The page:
Lessons from the peepal tree and the people of Peepal Farm.
Yesterday, an Ethiopian friend made a Facebook post asking about the meaning of “baaghi.” I hadn’t heard that word in a long time.
Baaghi, in Hindi/Urdu, means rebel.
Having that brief exchange on the public thread brought to the fore the necessity of rebels in current times. Rebels, not necessarily, at the scale of antiestablishment, but rebels against established/accepted norms, behaviours, conditioning.
“Until they become conscious, they will never rebel, and until after they have rebelled, they cannot become conscious.” ~ George Orwell, 1984
There are various ways we rebel.
There is, of course, the classic street activism, then there are those who reject the status quo, those who choose to live alternative lives; even those who choose to break family traditions—a small act of rebellion, yet an agent of change, for themselves, and maybe an example for others around.
Rebels can exist in every realm of the universe, in the plant kingdom too. In the world of trees, it is the “peepal tree,” aka the Bodhi Tree—yes, the same tree that Buddha sat under when he got enlightened.
More about the peepal tree in a bit. First, about a change-making community that I’ve found home in, and a feeling of shared purpose—Peepal Farm. Anyone who’s met me even once knows how much I respect them and the space I hold for them in my heart and life.
Peepal Farm is a stray animal rescue, a no-till organic farm, and a women-powered small-scale social enterprise in the Himalayan foothills. In the words of the Peepal people, “It started out as a home that we built, with space for injured stray animals to heal and be heard, for people who wanted to help, and for us to be able to organically farm, while reducing our harm.”
Apart from all the good work they do, the story of their name is also remarkable.
Robin, one of the co-founders shares how the name Peepal Farm came about:
“Just as the peepal tree doesn’t need to be planted—it grows by itself from walls of old buildings, their roots spreading and creating cracks in the walls, and then in those cracks, more plants and grass grow—the same way, no one invited us, ‘commissioned’ us to do this work. We want to create cracks in the regressive ways of life and create space for new thought processes. Also, just as the peepal tree seeds spread everywhere, we aspire that our thoughts, values, and message should reach widely and create more such movements everywhere.”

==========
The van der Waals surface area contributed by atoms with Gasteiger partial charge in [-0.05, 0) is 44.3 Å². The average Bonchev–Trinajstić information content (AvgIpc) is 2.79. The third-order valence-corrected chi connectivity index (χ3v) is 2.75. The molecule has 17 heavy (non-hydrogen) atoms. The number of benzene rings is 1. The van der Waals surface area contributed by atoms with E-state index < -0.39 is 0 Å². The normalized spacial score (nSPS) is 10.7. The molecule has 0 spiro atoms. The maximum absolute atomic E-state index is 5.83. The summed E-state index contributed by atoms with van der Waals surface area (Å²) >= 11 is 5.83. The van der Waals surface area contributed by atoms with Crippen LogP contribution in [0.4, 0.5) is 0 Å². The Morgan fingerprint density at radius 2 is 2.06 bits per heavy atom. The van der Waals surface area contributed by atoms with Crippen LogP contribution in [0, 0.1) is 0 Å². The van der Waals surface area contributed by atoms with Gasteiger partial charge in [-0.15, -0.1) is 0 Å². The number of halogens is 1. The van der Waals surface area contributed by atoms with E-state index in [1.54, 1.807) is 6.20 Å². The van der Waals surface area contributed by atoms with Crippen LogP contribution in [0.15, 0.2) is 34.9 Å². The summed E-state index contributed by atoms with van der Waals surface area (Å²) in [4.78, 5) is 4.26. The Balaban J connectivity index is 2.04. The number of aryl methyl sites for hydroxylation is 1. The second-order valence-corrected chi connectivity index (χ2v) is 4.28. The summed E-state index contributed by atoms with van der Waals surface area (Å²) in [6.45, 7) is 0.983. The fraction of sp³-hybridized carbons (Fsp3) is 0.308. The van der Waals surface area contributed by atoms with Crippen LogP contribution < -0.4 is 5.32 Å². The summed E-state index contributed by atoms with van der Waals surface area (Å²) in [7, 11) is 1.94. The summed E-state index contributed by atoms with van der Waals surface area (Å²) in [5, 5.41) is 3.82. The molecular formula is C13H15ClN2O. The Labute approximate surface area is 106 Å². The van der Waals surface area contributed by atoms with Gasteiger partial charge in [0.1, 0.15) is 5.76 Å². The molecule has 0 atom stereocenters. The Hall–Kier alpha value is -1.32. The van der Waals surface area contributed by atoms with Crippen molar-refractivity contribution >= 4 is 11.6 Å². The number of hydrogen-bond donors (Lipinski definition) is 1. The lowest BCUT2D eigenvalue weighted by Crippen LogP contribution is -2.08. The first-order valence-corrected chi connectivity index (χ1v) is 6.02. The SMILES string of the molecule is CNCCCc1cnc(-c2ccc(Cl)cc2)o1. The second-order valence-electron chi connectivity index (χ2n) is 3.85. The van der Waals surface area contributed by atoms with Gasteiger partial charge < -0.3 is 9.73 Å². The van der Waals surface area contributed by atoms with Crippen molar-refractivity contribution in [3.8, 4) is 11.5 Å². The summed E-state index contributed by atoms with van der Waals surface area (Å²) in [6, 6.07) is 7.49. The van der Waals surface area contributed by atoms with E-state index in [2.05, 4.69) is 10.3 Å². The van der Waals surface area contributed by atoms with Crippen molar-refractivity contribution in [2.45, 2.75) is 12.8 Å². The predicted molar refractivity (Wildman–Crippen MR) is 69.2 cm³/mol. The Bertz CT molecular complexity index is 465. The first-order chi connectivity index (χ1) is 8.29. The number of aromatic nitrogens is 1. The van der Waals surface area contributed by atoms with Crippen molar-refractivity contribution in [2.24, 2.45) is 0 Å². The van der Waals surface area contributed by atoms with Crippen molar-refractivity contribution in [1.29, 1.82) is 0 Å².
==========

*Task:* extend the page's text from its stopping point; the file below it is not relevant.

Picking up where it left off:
“The peepal tree sprouts in the most unfertile climates, including in the sides of buildings. If left there, it will eventually grow so large it will break down the structure it rests on until it reaches the ground. Like the peepal tree, we are breaking down the societal structures that cause the oppression and suffering of beings.”
These are some powerful lessons that the people of Peepal Farm are sharing through their work and very existence:
>> We don’t need to wait to be told or to join an organization or for a leader to bring about change. Don’t wait to be invited. Start where you are. Go where the need is. Go. Do. Start.
>> Challenge the status quo. Be disruptive. Change is not easy—not even good change. Sometimes, we don’t need to push our values or cause, but question and break into existing mindsets, making space for new ideas to enter.
>> Finally, change limited to oneself could be self-serving. Actively strive to spread the seeds of compassion and inspire others too.
No one leaves untouched and without being seeded with a new outlook, new life when they come in contact with Peepal Farm, just as nothing stays the same where the peepal tree sprouts.
Oh yeah, more about the peepal tree.
The peepal tree also referred to as the Tree of Life, is considered sacred in the Indian subcontinent, especially among Hindus, Jains, and Buddhists. In the Bhagavad Gita, Krishna says, “I am the Peepal tree among the trees, Narada among the sages, Chitraaratha among the Gandharvas, and sage Kapila among the Siddhas.”
Also called the bodhi tree, Buddhists consider it the Tree of Wisdom, under which Buddha sat in meditation and contemplation, and where he attained enlightenment.
More than the spiritual significance, its way of existing is what is purposeful in bringing change through disruption.
Wiki has this to say: “Their roots penetrate inside the stem of the support, eventually splitting it from within. Ficus religiosa has been listed as an ‘environmental weed’ or ‘naturalised weed’ by the Global Compendium of Weeds (Randall, 2012).”
When we say, “What can I do, I am just an individual,” remember—the peepal tree’s origin is from the droppings of a bird, and yet, it holds the power to disrupt whatever is around it.
Come be a part of Peepal Farm. Or find a “Peepal Farm” near you (there are many change-makers around us, we just need to look). Or create your own Peepal Farm.
“Recall how often in human history the saint and the rebel have been the same person.” ~ Rollo May, The Courage to Create
Read Peepal Farm Co-founder Robin’s story here: From Suicide to Success: How He Gave Meaning to his Life.